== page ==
Major Finding: In screening for sleep apnea via prepregnancy BMI plus self-reported snoring, sensitivity was 74% and specificity was 59%, compared with 35% and 69% for standard screening measures.
Data Source: A prospective study comparing the accuracy of standard sleep apnea screening measures to a two-question approach based on prepregnancy BMI and self-reported snoring in 86 women with high-risk pregnancies.
Disclosures: Dr. Facco reported having no financial conflicts.
MINNEAPOLIS – A two-question screening tool for sleep apnea yielded more accurate results than did standard screening tools, a study has shown.
“Using prepregnancy body mass index and self-reported snoring had a much better sensitivity than the conventional methods, without sacrificing much specificity,” Dr. Francesca L. Facco reported at the meeting.
In a cohort of pregnant women who completed a sleep survey and participated in an overnight sleep evaluation, the two-question screening approach yielded more accurate results than did standard screening tools, including the Berlin Questionnaire (BQ) and the Epworth Sleepiness Scale (ESS), she said.
To compare the screening approaches, Dr. Facco of the department of ob.gyn. at Northwestern University, Chicago, and her colleagues recruited 86 high-risk pregnant women, including those with chronic hypertension, pregestational diabetes, obesity, or a prior history of preeclampsia, to complete the sleep survey, which consisted of the BQ and ESS measures.
The women also underwent an overnight sleep evaluation using Itamar Medical's Watch-PAT100 (WP100), a wrist-mounted, ambulatory device designed to diagnose sleep apnea, Dr. Facco said.
For this study, sleep apnea was defined as an apnea-hypopnea index score of five or more episodes of disturbed sleep per hour.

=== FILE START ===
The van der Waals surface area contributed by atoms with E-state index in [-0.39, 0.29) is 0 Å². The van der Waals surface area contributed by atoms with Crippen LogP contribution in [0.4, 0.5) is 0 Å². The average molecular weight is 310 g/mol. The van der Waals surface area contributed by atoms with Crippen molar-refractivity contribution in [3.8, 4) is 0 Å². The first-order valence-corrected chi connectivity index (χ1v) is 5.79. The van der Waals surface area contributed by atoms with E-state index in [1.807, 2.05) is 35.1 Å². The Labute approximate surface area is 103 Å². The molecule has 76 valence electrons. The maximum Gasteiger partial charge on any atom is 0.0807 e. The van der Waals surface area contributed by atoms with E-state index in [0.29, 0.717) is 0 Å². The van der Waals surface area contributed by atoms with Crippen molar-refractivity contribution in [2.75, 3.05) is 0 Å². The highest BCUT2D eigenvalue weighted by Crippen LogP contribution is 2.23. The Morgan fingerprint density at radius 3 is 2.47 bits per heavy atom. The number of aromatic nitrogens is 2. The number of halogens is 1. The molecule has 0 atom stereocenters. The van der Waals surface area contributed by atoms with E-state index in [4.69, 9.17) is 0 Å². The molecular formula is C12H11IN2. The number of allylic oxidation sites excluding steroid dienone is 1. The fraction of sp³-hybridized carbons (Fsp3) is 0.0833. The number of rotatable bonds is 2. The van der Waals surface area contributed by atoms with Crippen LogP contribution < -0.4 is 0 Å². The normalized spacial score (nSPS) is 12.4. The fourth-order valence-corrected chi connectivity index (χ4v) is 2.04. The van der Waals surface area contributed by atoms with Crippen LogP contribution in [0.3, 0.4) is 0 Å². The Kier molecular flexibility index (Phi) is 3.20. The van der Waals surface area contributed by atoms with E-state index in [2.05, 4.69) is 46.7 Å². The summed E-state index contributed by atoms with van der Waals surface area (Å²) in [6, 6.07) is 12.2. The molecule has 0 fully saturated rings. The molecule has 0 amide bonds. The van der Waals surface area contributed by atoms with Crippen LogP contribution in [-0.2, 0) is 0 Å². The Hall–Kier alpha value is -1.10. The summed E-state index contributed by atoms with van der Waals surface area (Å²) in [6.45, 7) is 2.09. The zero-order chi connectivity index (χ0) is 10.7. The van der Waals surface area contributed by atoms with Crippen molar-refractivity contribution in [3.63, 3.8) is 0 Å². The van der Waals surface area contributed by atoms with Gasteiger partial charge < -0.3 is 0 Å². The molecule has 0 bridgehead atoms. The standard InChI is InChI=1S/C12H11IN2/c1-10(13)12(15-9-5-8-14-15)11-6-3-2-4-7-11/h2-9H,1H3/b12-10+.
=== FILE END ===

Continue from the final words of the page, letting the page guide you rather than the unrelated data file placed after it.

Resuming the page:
Patients' prepregnancy BMI and self-reporting snoring status were recorded as well.
“Patients with a prepregnancy BMI of 25 [kg/m
The investigators assessed the performance of the BQ, ESS, and two-question measures relative to the data acquired from the WP100 devices using receiver operating characteristic (ROC) curves, and determined that the two-question approach performed better than the BQ alone, the BQ and ESS combined, and the null hypothesis, according to Dr. Facco.
The sensitivity of the combined BQ and ESS was 35% and the specificity was 69%, compared with 74% and 59%, respectively, for the two-question approach. “The results suggest that standard screening tools for sleep apnea, which have a high sensitivity and specificity in nonpregnant individuals, are inadequate for the assessment of sleep apnea in pregnancy,” Dr. Facco said.
Modifications that take into account the predictive value of prepregnancy BMI and snoring are warranted, she said, stressing that additional studies are needed to design and test the most appropriate measure for sleep apnea screening in pregnancy.
Because sleep apnea may be associated with complications during pregnancy and with adverse pregnancy outcomes, screening for the disorder should be considered for all pregnant women, and particularly those who are considered to be at high risk, Dr. Facco noted.